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Iterated integral in polar coordinates

  1. Nov 10, 2014 #1
    1. The problem statement, all variables and given/known data
    Use polar coordinates to find the volume of the solid inside the hemisphere z=sqrt(16-x^2-y^2) and inside the cylinder x^2+y^2-4x=0

    2. Relevant equations
    z=sqrt(16-x2-y2)
    x2+y2-4x=0
    x=rcos(Θ)
    y=rsin(Θ)

    z=√(16-r2)
    3. The attempt at a solution

    ∫∫ r√(16-r2) dr dΘ

    The problem is the bounds; because the circle isn't centered it's throwing me off. Would dr be from 2 to 4? That's the start and end of the radius as it's a circle centered at (2,0) with a radius of 2. Of course I'm assuming that dΘ is from 0 to 2pi. I tried integrating with dr from 0 to 2 and from 2 to 4, but both times the answer was different than Wolfram's.
     
  2. jcsd
  3. Nov 11, 2014 #2

    haruspex

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    Do you understand what the object looks like? Can you post a decent picture, or describe it well in words?
    The first trick is to get the order of integration right, and you have done that (z first here). But you need r to be a radius of the circle. How can you arrange that?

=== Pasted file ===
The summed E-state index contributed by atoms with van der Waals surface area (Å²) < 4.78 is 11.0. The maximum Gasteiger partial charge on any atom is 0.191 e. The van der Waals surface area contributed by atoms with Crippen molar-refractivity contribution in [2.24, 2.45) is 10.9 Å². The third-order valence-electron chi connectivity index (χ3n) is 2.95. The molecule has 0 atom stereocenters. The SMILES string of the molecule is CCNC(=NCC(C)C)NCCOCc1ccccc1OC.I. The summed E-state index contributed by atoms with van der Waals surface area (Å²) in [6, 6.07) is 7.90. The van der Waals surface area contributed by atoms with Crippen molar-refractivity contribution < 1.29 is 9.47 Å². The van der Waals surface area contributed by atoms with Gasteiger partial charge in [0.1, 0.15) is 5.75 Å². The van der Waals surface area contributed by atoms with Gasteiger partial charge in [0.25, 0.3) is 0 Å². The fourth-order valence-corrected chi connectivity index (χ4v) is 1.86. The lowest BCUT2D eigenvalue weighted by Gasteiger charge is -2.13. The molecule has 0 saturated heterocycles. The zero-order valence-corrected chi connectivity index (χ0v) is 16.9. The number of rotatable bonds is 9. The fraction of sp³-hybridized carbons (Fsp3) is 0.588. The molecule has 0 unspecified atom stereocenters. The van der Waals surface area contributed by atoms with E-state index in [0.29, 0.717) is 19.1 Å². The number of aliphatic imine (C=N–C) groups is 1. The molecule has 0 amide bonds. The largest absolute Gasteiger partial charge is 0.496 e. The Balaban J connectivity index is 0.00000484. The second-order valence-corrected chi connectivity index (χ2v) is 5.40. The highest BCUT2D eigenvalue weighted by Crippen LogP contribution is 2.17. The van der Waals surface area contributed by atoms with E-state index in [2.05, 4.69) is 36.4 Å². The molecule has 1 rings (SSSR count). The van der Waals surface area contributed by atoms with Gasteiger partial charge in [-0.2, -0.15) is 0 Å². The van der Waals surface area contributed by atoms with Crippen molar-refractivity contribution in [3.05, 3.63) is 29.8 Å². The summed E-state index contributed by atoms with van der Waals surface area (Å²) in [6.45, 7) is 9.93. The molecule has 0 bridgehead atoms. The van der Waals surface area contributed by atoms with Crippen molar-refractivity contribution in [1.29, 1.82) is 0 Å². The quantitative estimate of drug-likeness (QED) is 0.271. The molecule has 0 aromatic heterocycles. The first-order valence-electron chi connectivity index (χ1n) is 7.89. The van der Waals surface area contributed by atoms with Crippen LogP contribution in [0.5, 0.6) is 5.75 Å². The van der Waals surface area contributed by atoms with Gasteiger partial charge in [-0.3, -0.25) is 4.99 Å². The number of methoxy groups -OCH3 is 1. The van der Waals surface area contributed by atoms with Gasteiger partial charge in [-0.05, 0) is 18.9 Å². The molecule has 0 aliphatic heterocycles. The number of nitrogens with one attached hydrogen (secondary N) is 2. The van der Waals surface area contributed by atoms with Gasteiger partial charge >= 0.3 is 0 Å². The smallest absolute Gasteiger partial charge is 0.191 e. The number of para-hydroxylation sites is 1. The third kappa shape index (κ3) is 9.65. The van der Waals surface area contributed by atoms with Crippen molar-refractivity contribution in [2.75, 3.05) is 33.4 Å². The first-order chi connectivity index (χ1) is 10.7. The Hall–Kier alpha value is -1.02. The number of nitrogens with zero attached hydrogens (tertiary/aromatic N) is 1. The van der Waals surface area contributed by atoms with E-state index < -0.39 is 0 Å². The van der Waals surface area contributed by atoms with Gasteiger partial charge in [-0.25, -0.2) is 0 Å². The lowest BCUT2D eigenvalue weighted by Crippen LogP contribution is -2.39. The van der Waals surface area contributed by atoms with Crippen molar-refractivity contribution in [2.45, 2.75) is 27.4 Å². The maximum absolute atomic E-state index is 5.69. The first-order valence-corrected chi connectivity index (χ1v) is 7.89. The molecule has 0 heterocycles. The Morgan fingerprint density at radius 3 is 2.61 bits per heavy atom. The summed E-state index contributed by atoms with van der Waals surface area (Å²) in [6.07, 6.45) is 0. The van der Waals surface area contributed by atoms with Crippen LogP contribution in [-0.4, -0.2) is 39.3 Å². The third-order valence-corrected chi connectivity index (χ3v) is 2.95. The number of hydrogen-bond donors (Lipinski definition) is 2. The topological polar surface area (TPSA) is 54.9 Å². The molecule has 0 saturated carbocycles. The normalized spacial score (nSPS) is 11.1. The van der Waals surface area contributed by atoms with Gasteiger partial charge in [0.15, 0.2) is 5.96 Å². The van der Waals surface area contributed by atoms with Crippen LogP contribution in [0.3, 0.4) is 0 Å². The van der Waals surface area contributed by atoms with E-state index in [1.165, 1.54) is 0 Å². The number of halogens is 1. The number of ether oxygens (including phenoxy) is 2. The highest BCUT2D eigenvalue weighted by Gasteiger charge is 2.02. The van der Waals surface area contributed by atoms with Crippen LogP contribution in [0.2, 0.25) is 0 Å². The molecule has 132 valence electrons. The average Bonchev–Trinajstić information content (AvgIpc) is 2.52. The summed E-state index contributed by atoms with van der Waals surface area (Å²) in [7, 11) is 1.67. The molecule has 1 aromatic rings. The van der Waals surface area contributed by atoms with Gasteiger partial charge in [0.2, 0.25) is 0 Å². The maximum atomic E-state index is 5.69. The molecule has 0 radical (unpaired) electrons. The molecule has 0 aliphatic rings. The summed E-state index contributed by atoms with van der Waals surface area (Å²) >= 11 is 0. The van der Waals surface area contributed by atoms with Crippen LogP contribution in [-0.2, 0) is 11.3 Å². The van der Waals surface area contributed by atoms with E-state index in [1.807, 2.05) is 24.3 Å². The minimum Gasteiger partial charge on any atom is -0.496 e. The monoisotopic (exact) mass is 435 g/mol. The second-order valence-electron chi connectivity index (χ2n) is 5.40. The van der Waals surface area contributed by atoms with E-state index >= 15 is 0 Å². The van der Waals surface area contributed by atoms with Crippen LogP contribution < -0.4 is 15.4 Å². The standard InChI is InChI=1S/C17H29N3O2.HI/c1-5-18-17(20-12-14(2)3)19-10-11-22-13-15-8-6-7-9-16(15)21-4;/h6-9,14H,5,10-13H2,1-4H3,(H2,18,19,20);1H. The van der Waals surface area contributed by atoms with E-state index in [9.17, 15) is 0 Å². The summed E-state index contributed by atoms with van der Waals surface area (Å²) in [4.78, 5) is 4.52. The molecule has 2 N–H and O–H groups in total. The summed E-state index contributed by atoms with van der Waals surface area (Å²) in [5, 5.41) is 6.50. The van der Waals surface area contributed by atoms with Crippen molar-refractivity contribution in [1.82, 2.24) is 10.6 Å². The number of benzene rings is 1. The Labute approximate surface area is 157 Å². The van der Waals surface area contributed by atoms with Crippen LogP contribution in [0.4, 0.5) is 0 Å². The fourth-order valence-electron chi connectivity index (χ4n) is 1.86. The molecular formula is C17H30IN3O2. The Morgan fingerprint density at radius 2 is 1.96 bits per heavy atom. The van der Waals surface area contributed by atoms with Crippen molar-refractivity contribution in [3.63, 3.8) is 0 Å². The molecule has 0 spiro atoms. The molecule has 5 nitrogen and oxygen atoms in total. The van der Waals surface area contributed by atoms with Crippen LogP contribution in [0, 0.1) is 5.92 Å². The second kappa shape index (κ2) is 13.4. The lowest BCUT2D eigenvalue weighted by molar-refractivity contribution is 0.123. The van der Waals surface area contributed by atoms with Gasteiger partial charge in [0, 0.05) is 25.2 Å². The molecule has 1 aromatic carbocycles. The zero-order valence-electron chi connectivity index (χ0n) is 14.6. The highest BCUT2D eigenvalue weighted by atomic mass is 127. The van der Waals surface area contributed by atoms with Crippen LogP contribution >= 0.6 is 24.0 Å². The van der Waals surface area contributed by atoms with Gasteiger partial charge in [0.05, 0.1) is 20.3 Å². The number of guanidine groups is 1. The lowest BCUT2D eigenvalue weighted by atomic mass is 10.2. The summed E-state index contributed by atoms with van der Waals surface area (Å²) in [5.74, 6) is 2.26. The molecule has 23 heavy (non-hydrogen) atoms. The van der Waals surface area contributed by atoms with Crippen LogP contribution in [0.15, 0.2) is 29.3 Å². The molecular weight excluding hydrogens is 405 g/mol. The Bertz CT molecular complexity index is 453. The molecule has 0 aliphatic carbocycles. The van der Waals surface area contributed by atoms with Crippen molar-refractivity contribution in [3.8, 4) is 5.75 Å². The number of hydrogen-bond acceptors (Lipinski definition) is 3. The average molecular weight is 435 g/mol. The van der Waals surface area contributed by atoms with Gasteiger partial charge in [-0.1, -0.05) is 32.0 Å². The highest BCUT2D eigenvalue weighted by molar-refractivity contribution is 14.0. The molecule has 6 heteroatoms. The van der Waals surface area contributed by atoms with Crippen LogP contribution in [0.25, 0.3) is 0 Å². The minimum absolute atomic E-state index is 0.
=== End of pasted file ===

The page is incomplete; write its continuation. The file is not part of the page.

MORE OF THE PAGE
4. Nov 11, 2014 #3
    It's an offset vertical cylinder under a hemisphere. I don't follow what else you're saying.
     
  5. Nov 11, 2014 #4

    LCKurtz

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    So what do you get for the polar coordinate equation of that cylinder? You need that.
     
  6. Nov 11, 2014 #5

    haruspex

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    Yes, it's offset, but can you be more precise about how the cylinder fits within the hemisphere? Draw a diagram for z=0.
    In principle, you have a triple integral, ∫∫∫dxdydz. In what you posted, you have already done the dz integral, reducing it to ∫∫zdxdy. That was good. So now you can think of z as just a function of x and y, and forget the reality of the hemisphere.
    In your conversion to polar, you have set r = √(x2+y2). That represents a radius of the hemisphere, which is no longer interesting. What will work better?
     
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